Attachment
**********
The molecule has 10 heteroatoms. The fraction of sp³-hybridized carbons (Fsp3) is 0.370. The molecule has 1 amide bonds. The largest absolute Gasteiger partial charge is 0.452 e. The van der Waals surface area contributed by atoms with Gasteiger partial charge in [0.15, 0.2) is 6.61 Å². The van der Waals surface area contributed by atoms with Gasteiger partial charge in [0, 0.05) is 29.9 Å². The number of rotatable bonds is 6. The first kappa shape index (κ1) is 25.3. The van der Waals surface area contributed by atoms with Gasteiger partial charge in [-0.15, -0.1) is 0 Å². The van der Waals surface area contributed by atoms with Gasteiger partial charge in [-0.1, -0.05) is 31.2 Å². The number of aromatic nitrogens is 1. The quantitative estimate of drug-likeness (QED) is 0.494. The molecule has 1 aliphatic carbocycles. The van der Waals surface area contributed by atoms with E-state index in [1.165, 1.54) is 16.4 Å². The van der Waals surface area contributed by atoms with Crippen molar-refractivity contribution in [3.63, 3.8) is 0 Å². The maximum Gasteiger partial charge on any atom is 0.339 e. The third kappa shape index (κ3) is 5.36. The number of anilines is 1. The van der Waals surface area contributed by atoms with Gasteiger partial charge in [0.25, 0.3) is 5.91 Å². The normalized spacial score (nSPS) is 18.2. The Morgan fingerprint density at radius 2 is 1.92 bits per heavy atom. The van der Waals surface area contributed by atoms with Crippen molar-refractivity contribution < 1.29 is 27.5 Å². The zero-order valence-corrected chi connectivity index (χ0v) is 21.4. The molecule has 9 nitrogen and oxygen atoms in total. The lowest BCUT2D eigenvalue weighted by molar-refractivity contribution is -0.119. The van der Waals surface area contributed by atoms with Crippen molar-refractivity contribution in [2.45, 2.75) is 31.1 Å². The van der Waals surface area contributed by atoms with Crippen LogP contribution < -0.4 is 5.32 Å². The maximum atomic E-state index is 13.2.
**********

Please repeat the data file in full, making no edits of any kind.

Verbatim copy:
The molecule has 10 heteroatoms. The fraction of sp³-hybridized carbons (Fsp3) is 0.370. The molecule has 1 amide bonds. The largest absolute Gasteiger partial charge is 0.452 e. The van der Waals surface area contributed by atoms with Gasteiger partial charge in [0.15, 0.2) is 6.61 Å². The van der Waals surface area contributed by atoms with Gasteiger partial charge in [0, 0.05) is 29.9 Å². The number of rotatable bonds is 6. The first kappa shape index (κ1) is 25.3. The van der Waals surface area contributed by atoms with Gasteiger partial charge in [-0.15, -0.1) is 0 Å². The van der Waals surface area contributed by atoms with Gasteiger partial charge in [-0.1, -0.05) is 31.2 Å². The number of aromatic nitrogens is 1. The quantitative estimate of drug-likeness (QED) is 0.494. The molecule has 1 aliphatic carbocycles. The van der Waals surface area contributed by atoms with E-state index in [1.165, 1.54) is 16.4 Å². The van der Waals surface area contributed by atoms with Crippen molar-refractivity contribution in [3.63, 3.8) is 0 Å². The maximum Gasteiger partial charge on any atom is 0.339 e. The third kappa shape index (κ3) is 5.36. The number of anilines is 1. The van der Waals surface area contributed by atoms with Gasteiger partial charge in [0.25, 0.3) is 5.91 Å². The normalized spacial score (nSPS) is 18.2. The Morgan fingerprint density at radius 2 is 1.92 bits per heavy atom. The van der Waals surface area contributed by atoms with Crippen molar-refractivity contribution < 1.29 is 27.5 Å². The zero-order valence-corrected chi connectivity index (χ0v) is 21.4. The molecule has 9 nitrogen and oxygen atoms in total. The lowest BCUT2D eigenvalue weighted by molar-refractivity contribution is -0.119. The van der Waals surface area contributed by atoms with Crippen molar-refractivity contribution in [2.45, 2.75) is 31.1 Å². The van der Waals surface area contributed by atoms with Crippen LogP contribution < -0.4 is 5.32 Å². The maximum atomic E-state index is 13.2.